Many observers have noted that the loss of Arctic ice is already leading to stepped-up human activity in the high north, particularly in the form of increasing commercial traffic and development. This trend has brought forth a range of issues on the geopolitical front, from environmental protection to search-and-rescue capabilities to the delineation of national boundaries—which will determine access to natural resources. These concerns are being addressed cooperatively in both bilateral and multilateral fashion, especially under the aegis of the Arctic Council and the U.N. Convention on the Law of the Sea.
The Arctic region is undergoing unprecedented and disruptive change. Its climate is changing more rapidly than anywhere else on earth. Rising temperatures are causing a retreat of sea ice and changes to seasonal length, weather patterns and ecosystems. These changes have prompted a reassessment of economic and development potential in the Arctic and are giving rise to a set of far-reaching political developments.
A comprehensive guide to how international institutions, governments, and NGOs around the world are attempting to combat climate change. This is part of the Global Governance Monitor, an interactive feature tracking multilateral approaches to several global challenges.
Author: Captain Melissa Bert, USCG American Foreign Policy Interests
Captain Melissa M. Bert, USCG saysnow is the time for the Obama administration to advance a comprehensive Arctic strategy that addresses both governance and acquisition requirements, or it risks further harm to the economic and national security of the United States.
Unlike its Arctic neighbors, the United States is failing to take full advantage of the tremendous economic potential of the Arctic region. Captain Melissa Bert argues for U.S. ratification of the Law of the Sea Convention; international polar shipping standards; and an aircraft, icebreaker, and shore-based infrastructure acquisition program funded by Arctic oil and gas lease proceeds.
Frank G. Klotz argues that the United States has important national interests in Antarctica, and these interests must be fully understood and carefully considered, especially as the federal government looks for ways to reduce the deficit.
John B. Bellinger III says President Obama should seize the opportunity presented by Republican support for increased domestic oil and gas production to urge the Senate to approve the Law of the Sea Convention.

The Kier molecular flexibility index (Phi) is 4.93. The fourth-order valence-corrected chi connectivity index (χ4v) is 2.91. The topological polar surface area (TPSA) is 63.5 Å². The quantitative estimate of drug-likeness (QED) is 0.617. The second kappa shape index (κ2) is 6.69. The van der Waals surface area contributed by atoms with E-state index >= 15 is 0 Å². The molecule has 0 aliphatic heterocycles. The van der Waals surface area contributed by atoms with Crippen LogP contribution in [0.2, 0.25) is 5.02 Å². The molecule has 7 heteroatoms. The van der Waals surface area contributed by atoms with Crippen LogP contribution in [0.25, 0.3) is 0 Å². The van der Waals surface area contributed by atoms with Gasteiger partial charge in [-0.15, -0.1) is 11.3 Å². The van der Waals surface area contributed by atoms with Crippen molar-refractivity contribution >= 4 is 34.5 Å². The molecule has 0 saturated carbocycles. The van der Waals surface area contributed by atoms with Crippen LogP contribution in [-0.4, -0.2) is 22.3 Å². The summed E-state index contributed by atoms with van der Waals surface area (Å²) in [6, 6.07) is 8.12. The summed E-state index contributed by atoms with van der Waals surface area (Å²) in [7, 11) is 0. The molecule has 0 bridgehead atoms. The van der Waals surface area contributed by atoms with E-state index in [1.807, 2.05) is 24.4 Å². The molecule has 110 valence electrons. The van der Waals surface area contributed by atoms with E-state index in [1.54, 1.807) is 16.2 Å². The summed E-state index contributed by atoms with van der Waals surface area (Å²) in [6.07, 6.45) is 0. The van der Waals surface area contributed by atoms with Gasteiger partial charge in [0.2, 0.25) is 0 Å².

Speakers: Senator Sheldon Whitehouse, Admiral Thad W. Allen, David Rockefeller Jr., and Tom Fry Presider: Scott G. Borgerson
Experts on ocean governance gather in the Council's International Institutions and Global Governance Program meeting on U.S. ocean governance in an international context. They discuss the emerging issues of the high seas and how U.S. policies will interact with foreign initiatives and treay arrangements.
Speakers: Senator Mark Begich and Senator Lisa Murkowski Presider: Scott G. Borgerson
Senator Mark Begich (D-Ak) and Senator Lisa Murkowski (R-Ak) speak to the Council on public and private strategies for adapting to climate change in Arctic Alaska. Scott G. Borgerson, visiting fellow for Ocean Governance at the Council, presides.
Paula J. Dobriansky argues that the continuing success of the Antarctic Treaty at its 50th anniversary offers policymakers a powerful diplomatic template on which to combat pressing security, economic, and environmental challenges in the region.
The authors argue that the United States has responded inadequately to the rise of Chinese power and recommend placing less strategic emphasis on the goal of integrating China into the international system and more on balancing China's rise.
Campbell evaluates the implications of the Boko Haram insurgency and recommends that the United States support Nigerian efforts to address the drivers of Boko Haram, such as poverty and corruption, and to foster stronger ties with Nigerian civil society.
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